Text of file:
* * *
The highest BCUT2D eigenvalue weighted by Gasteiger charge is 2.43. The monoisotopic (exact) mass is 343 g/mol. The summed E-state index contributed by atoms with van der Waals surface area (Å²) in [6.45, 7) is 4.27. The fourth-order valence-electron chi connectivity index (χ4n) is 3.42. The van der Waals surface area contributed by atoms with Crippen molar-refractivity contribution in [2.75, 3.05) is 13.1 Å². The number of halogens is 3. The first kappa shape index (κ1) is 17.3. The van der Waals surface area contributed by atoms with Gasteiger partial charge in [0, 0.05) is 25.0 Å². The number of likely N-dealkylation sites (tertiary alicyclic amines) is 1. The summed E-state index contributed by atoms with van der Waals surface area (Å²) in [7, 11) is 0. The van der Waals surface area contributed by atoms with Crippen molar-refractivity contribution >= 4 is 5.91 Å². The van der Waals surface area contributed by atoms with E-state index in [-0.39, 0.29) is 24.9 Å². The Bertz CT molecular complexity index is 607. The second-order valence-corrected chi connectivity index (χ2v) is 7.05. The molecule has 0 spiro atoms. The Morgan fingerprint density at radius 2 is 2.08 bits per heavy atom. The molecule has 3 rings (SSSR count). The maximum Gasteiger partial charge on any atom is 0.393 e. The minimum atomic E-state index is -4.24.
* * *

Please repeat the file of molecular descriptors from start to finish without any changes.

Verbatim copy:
The highest BCUT2D eigenvalue weighted by Gasteiger charge is 2.43. The monoisotopic (exact) mass is 343 g/mol. The summed E-state index contributed by atoms with van der Waals surface area (Å²) in [6.45, 7) is 4.27. The fourth-order valence-electron chi connectivity index (χ4n) is 3.42. The van der Waals surface area contributed by atoms with Crippen molar-refractivity contribution in [2.75, 3.05) is 13.1 Å². The number of halogens is 3. The first kappa shape index (κ1) is 17.3. The van der Waals surface area contributed by atoms with Gasteiger partial charge in [0, 0.05) is 25.0 Å². The number of likely N-dealkylation sites (tertiary alicyclic amines) is 1. The summed E-state index contributed by atoms with van der Waals surface area (Å²) in [7, 11) is 0. The van der Waals surface area contributed by atoms with Crippen molar-refractivity contribution >= 4 is 5.91 Å². The van der Waals surface area contributed by atoms with E-state index in [-0.39, 0.29) is 24.9 Å². The Bertz CT molecular complexity index is 607. The second-order valence-corrected chi connectivity index (χ2v) is 7.05. The molecule has 0 spiro atoms. The Morgan fingerprint density at radius 2 is 2.08 bits per heavy atom. The molecule has 3 rings (SSSR count). The maximum Gasteiger partial charge on any atom is 0.393 e. The minimum atomic E-state index is -4.24.